Online Privacy Your Customers Should Reasonably Expect from You in 2017
Looking back, 2016 was probably the worst year ever in online privacy. Major security breaches, such as Yahoo, affected more than one billion accounts, leaving users worrying about their personal information. Horror stories around how the lack of privacy has led to murder, identity theft, and more have definitively planted the seeds of privacy panic.
And so today more than ever, as a business owner, you must treat your customers’ confidential information with the respect it deserves. With users and lawmakers becoming increasingly aware of, and concerned about privacy issues, businesses that do not follow best practices will suffer significant consequences. Here’s how you can demonstrate to your customers that you are committing to protecting their privacy:
Seek Explicit Permission about Exactly What Data You Intend to Collect
The first step towards developing trust with your customers is full disclosure. Your customers must know what data you will collect, how much of it you will store, how will it be secured, and who will have access to it. Also, customers should feel that they are in control of this data collection, and should specifically agree to your data collection policy.
Collect Only What Is Required
Be Careful with Logged Data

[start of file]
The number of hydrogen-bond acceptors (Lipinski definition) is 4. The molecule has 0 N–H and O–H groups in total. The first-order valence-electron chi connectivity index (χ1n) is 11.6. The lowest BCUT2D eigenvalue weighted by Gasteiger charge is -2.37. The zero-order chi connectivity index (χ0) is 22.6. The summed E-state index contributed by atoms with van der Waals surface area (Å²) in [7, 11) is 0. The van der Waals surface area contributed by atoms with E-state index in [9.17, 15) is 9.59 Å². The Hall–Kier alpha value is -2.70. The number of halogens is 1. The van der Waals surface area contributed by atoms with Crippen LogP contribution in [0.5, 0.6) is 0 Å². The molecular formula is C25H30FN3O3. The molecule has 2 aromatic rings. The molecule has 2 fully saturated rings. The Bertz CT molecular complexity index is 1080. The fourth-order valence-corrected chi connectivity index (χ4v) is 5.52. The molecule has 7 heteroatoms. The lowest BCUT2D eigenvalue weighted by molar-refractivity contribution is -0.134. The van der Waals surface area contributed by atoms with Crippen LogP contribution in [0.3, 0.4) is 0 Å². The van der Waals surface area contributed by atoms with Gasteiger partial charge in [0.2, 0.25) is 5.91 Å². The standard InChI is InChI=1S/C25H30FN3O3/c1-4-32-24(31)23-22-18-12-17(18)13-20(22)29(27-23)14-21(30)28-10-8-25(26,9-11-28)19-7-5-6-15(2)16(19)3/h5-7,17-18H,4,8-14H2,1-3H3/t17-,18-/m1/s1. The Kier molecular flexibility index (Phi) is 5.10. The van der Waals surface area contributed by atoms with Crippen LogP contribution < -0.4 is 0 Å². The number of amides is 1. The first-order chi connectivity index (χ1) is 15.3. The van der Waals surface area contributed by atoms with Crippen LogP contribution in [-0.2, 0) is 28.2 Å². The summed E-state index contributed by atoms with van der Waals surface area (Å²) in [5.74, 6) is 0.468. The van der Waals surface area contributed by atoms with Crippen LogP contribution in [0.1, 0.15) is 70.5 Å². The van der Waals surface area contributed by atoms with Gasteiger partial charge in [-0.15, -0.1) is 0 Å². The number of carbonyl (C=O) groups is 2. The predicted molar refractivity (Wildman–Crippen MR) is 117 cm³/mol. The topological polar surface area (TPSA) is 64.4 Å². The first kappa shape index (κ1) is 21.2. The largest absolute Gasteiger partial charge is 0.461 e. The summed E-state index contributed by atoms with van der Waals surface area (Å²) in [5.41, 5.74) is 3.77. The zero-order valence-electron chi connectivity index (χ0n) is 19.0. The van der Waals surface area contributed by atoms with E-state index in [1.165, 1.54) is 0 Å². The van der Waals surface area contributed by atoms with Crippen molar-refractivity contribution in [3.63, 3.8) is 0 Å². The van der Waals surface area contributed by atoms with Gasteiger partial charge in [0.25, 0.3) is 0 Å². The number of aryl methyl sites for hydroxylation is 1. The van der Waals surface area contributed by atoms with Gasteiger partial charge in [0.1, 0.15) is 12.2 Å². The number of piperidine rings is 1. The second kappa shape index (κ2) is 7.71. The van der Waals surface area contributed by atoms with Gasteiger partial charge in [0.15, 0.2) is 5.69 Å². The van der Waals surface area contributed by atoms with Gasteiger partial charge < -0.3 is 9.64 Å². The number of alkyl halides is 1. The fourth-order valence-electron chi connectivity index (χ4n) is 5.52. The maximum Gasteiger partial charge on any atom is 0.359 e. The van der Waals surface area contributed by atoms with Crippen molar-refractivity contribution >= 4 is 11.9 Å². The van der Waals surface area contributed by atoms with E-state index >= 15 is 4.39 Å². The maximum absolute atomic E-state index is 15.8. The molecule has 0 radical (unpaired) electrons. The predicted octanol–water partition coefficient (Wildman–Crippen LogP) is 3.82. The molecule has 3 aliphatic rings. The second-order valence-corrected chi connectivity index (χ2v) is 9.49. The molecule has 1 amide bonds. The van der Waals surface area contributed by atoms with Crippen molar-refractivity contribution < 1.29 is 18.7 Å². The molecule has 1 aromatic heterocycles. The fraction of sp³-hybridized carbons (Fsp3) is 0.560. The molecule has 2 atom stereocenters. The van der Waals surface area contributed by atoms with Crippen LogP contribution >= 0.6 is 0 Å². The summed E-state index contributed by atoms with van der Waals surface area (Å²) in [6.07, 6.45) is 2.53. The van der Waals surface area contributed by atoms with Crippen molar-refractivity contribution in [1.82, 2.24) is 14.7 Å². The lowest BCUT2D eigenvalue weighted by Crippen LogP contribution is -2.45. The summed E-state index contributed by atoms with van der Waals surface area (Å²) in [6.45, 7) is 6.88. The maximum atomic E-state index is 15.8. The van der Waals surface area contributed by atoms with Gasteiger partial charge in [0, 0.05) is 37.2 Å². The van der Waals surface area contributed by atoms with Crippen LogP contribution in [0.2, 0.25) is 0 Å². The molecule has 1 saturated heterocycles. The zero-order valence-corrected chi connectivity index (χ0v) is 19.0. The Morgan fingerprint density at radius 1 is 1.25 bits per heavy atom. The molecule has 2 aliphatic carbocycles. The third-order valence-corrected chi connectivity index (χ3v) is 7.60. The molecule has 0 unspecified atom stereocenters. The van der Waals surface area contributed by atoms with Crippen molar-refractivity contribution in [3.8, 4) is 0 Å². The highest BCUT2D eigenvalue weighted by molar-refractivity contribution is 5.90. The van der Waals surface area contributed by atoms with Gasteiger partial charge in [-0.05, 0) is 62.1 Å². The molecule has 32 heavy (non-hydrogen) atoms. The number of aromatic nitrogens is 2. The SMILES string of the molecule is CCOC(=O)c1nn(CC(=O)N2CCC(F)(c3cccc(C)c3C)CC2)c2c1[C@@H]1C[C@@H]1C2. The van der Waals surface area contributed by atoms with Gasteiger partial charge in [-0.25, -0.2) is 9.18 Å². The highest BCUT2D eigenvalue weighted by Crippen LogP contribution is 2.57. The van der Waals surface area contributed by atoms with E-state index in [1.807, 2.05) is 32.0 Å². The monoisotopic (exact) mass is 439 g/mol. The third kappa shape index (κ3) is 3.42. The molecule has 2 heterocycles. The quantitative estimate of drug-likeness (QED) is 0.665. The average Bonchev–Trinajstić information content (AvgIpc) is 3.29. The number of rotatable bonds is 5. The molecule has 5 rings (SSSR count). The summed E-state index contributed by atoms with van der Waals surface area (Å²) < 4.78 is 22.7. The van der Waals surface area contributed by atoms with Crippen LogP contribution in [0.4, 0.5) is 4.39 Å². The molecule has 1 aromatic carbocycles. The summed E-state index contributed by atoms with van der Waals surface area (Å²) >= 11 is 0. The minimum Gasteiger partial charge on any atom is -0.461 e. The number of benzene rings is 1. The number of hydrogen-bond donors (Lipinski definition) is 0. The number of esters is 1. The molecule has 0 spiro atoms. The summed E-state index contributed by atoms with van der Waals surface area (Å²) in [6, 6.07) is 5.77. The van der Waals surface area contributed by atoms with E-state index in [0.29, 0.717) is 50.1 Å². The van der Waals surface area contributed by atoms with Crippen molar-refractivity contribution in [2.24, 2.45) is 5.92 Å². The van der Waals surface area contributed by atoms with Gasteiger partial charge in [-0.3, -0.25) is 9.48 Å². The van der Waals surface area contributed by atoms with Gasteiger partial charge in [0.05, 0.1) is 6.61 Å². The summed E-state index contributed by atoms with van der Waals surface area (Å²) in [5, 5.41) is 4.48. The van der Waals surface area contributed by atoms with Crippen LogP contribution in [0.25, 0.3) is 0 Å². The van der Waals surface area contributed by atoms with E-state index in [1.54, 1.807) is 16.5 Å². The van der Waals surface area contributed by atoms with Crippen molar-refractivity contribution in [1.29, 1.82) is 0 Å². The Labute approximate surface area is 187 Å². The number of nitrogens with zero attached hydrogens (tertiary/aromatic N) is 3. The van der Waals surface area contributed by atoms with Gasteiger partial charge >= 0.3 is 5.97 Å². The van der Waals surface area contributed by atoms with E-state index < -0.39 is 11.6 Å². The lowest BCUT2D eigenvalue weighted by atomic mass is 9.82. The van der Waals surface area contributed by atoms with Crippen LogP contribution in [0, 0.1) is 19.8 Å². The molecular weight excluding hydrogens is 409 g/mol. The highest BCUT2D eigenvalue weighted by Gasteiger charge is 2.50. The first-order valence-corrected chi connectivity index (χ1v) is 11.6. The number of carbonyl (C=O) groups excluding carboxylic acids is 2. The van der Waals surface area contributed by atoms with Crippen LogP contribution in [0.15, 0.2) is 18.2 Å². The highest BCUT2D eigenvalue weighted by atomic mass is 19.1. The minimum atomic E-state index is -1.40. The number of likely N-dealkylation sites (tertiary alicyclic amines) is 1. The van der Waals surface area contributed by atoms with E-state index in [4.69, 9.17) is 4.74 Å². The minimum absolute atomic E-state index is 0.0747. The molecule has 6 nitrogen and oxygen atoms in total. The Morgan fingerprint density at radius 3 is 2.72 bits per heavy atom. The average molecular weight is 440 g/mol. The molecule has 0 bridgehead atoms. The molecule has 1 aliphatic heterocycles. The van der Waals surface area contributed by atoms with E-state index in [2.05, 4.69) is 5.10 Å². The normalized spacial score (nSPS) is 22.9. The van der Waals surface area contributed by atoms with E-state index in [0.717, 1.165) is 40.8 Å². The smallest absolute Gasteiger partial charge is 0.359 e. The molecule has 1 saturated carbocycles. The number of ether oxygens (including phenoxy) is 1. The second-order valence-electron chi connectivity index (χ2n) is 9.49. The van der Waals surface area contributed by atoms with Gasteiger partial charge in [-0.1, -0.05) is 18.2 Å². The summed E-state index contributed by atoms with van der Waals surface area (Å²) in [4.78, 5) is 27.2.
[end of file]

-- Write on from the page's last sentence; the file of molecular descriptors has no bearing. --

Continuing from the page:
Even if you do not specifically set out to collect customer data, your technology will log a lot of personal information. Your web servers will store customers’ IP addresses, device information, locations, browsers, and more. In addition, you might be able to see the web page they were on before they visited you, or the search query they used to reach you. Regularly purging all such data is the best approach. But if this information is stored perpetually, or even for prolonged periods, you must make full disclosure to customers, and tell them why you feel the need to maintain this information.
Be Extra Careful if You Are Sharing Customer Information with Third Parties
Customers who explicitly share their information with you expect you to use it in some way. But this doesn’t include sharing it with third parties. This is the part that makes customers the most insecure, as now there are at least two businesses that have their information. Limit your data sharing with others as much as possible. Make sure that your customers know that you are sharing their data and give them the option to deny you the right to share their information with third parties.
Keep Anonymous Social Interaction Anonymous
Sometimes customers engage with your website and assume that their interaction is anonymous. This could be in the form of providing a star rating to listed products. It would be unfair to have this seemingly anonymous data attributed to them at any point.
Allow Users to Delete Their Accounts and Data
With ever-evolving customer preferences and expectations it is important that you allow customers to change their mind. It is not a good idea to throw the rulebook at them when they contact you with privacy concerns. If customers want to delete their accounts and all associated information, let them do so. Customers will feel secure and empowered that they are making their own decisions about their personal information.